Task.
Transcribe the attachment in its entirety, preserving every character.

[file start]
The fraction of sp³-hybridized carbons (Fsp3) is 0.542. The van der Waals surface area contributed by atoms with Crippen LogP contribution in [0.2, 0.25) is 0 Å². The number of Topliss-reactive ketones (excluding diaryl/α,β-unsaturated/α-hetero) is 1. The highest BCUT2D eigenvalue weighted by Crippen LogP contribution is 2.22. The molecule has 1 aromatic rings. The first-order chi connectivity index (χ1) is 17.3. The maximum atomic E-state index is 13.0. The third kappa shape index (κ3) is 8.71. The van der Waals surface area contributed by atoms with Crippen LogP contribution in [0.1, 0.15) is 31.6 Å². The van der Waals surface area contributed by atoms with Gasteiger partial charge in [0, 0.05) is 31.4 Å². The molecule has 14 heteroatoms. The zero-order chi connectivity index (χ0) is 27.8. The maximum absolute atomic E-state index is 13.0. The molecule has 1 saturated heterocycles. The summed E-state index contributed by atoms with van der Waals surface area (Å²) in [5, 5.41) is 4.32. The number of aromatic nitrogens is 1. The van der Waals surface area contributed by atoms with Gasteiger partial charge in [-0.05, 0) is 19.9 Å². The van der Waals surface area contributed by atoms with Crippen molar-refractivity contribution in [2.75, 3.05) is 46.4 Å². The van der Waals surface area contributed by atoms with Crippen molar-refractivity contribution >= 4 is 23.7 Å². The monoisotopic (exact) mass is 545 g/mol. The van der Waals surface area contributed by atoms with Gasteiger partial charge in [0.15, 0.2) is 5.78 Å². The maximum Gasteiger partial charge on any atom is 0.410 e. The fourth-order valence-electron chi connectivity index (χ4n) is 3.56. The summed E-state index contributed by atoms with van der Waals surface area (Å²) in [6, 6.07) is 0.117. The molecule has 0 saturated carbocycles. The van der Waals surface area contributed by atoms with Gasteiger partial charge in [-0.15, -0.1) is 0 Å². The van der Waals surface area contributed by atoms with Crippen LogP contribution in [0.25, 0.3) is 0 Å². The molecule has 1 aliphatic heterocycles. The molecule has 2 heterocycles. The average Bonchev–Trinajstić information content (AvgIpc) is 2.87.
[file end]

The fraction of sp³-hybridized carbons (Fsp3) is 0.542. The van der Waals surface area contributed by atoms with Crippen LogP contribution in [0.2, 0.25) is 0 Å². The number of Topliss-reactive ketones (excluding diaryl/α,β-unsaturated/α-hetero) is 1. The highest BCUT2D eigenvalue weighted by Crippen LogP contribution is 2.22. The molecule has 1 aromatic rings. The first-order chi connectivity index (χ1) is 17.3. The maximum atomic E-state index is 13.0. The third kappa shape index (κ3) is 8.71. The van der Waals surface area contributed by atoms with Crippen LogP contribution in [0.1, 0.15) is 31.6 Å². The van der Waals surface area contributed by atoms with Gasteiger partial charge in [0, 0.05) is 31.4 Å². The molecule has 14 heteroatoms. The zero-order chi connectivity index (χ0) is 27.8. The maximum absolute atomic E-state index is 13.0. The molecule has 1 saturated heterocycles. The summed E-state index contributed by atoms with van der Waals surface area (Å²) in [5, 5.41) is 4.32. The number of aromatic nitrogens is 1. The van der Waals surface area contributed by atoms with Gasteiger partial charge in [-0.05, 0) is 19.9 Å². The van der Waals surface area contributed by atoms with Crippen molar-refractivity contribution in [2.75, 3.05) is 46.4 Å². The van der Waals surface area contributed by atoms with Crippen molar-refractivity contribution >= 4 is 23.7 Å². The monoisotopic (exact) mass is 545 g/mol. The van der Waals surface area contributed by atoms with Gasteiger partial charge in [0.15, 0.2) is 5.78 Å². The maximum Gasteiger partial charge on any atom is 0.410 e. The fourth-order valence-electron chi connectivity index (χ4n) is 3.56. The summed E-state index contributed by atoms with van der Waals surface area (Å²) in [6, 6.07) is 0.117. The molecule has 0 saturated carbocycles. The van der Waals surface area contributed by atoms with Gasteiger partial charge in [-0.15, -0.1) is 0 Å². The van der Waals surface area contributed by atoms with Crippen LogP contribution in [0.25, 0.3) is 0 Å². The molecule has 1 aliphatic heterocycles. The molecule has 2 heterocycles. The average Bonchev–Trinajstić information content (AvgIpc) is 2.87.